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Home » DR News » DR on the Record » DR News archives » December 16, 2008

December 16, 2008 - Who's Most Corrupt?

Who's Most Corrupt?

The arrest and pending implosion of Illinois Gov. Rod Blagojevich prompted The New York Times to ask which state has the most corrupt government. Armed with data from 1998-2007, they used three measures: the number of public officials convicted of corruption; the per capita rate of convictions; and the opinion of news reporters.

Where did PA rank?

  • Number of convicted officials: 4th
  • Convicted officials per capita: 17th
  • Reporter judgment: 13th

There's just one problem with the Times' methodology. It doesn't account for lousy laws.

Consider two states, one where public officials are convicted of taking illegal cash from lobbyists, and one (like PA from 2002-2007) where there is no law to control taking cash from lobbyists. Which is more corrupt?

This is why, on matters of public integrity, Democracy Rising PA does not settle for rules "reforms" and why we stay focused on the best laws in America. If we want to end corruption, or even minimize it, we need laws, and we need the best laws.

Click here for the full Times story.


  • Is 2009 the year when lawmakers will pass laws to move us closer to the bottom of the corruption list?
  • Or will the Bonus Scandal, the Fumo Scandal and the Joyce Scandal (so far) move us up the ladder?

* With apologies to 7-Up.

They have to take it. They ought to give it back. It's the 2.8% COLA that lawmakers, judges, row officers and high-ranking executive branch officials received automatically on December 1.

They have no choice about taking it. By law, it shows up automatically in their pay, at least until lawmakers repeal the automatic COLA. See the December 1 edition of DR News.

But they have choices once it's in their hands. Here are the choices and our unofficial tally of the 252 lawmakers (there is one vacancy) as culled from newspaper accounts across the state:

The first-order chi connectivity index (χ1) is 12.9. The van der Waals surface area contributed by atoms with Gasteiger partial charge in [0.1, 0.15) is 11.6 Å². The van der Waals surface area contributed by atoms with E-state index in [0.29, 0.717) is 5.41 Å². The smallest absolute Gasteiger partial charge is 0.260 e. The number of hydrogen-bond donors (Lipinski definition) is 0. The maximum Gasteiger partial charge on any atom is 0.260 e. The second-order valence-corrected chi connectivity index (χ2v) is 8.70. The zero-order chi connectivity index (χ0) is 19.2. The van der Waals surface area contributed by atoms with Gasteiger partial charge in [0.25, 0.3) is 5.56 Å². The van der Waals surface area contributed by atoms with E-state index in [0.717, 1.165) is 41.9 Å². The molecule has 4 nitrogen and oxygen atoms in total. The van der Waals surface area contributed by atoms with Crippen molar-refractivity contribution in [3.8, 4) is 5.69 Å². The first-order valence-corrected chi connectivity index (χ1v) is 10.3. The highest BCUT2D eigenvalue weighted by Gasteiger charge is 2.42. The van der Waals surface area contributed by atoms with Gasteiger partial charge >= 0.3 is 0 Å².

The "Cut Spending" Choice 19.0%. The only way a public official can shrink the looming budget deficit is to give the money back to the Treasury (and taxpayers) from whence it came.

The "Tax Deduction" Choice 5.2%. These public officials don't give the money back; they donate it to a charity. This choice puts a double-whammy on the taxpayer. First, it doesn't put money back in the Treasury. Then it takes even more money out by lowering the taxes the public official pays.

The "Cold, Dead Hands" Choice - <1%. Keep it.

The "Don't Ask, Don't Tell" Choice 75.0%. Although several lawmakers have issued news releases about their decision, we have not seen what most lawmakers plan to do with the money.

A familiar refrain of lawmakers who are giving the money to their favorite charities appears in this explanation by Rep. David Argall, R-Berks. "Had I given the money back to the government, who knows where Ed Rendell would have spent it?"

The answer, of course, is wherever the legislature appropriates it. The governor cannot spend money that the legislature hasn't authorized.

Or perhaps it doesn't get spent at all. Perhaps it goes to reduce the deficit. But only if it goes back to the Treasury.


In the last edition of DR News, we reported the promised proposal to repeal the COLA. Now there are other signs of integrity advocacy among lawmakers.

Rep. Curt Schroder, R-Chester, has promised to re-introduce legislation that would ban the practice known as "pay to play" in which campaign donors just happen to get lucrative government contracts. The proposal would deny government contracts to contributors of more than $2,500.

In the 2007-08 session, Schroder's bill only applied to the executive branch. He now is working to expand the legislation to include all three branches. Click here for a story in the Pottstown Mercury.

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